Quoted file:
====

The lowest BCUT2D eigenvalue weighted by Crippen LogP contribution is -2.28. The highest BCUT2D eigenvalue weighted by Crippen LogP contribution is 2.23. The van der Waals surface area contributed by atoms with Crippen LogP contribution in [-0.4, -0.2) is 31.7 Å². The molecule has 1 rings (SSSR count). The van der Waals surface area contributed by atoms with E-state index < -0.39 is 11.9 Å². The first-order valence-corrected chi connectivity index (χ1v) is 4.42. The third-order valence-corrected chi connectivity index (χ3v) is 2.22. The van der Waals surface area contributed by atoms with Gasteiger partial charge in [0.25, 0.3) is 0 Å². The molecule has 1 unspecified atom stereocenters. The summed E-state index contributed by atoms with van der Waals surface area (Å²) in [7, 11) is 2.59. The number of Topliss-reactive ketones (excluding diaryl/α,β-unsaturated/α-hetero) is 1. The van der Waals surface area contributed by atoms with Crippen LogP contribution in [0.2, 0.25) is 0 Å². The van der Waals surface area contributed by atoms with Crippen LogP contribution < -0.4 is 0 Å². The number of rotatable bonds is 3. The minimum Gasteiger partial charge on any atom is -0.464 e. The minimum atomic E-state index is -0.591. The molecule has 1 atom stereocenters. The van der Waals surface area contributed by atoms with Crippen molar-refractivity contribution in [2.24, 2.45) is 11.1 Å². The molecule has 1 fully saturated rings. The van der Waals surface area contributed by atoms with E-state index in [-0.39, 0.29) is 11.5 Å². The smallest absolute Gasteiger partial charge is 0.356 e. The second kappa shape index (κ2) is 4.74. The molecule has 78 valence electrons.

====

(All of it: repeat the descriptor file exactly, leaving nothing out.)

The lowest BCUT2D eigenvalue weighted by Crippen LogP contribution is -2.28. The highest BCUT2D eigenvalue weighted by Crippen LogP contribution is 2.23. The van der Waals surface area contributed by atoms with Crippen LogP contribution in [-0.4, -0.2) is 31.7 Å². The molecule has 1 rings (SSSR count). The van der Waals surface area contributed by atoms with E-state index < -0.39 is 11.9 Å². The first-order valence-corrected chi connectivity index (χ1v) is 4.42. The third-order valence-corrected chi connectivity index (χ3v) is 2.22. The van der Waals surface area contributed by atoms with Gasteiger partial charge in [0.25, 0.3) is 0 Å². The molecule has 1 unspecified atom stereocenters. The summed E-state index contributed by atoms with van der Waals surface area (Å²) in [7, 11) is 2.59. The number of Topliss-reactive ketones (excluding diaryl/α,β-unsaturated/α-hetero) is 1. The van der Waals surface area contributed by atoms with Crippen LogP contribution in [0.2, 0.25) is 0 Å². The van der Waals surface area contributed by atoms with Crippen LogP contribution < -0.4 is 0 Å². The number of rotatable bonds is 3. The minimum Gasteiger partial charge on any atom is -0.464 e. The minimum atomic E-state index is -0.591. The molecule has 1 atom stereocenters. The van der Waals surface area contributed by atoms with Crippen molar-refractivity contribution in [2.24, 2.45) is 11.1 Å². The molecule has 1 fully saturated rings. The van der Waals surface area contributed by atoms with E-state index in [-0.39, 0.29) is 11.5 Å². The smallest absolute Gasteiger partial charge is 0.356 e. The second kappa shape index (κ2) is 4.74. The molecule has 78 valence electrons.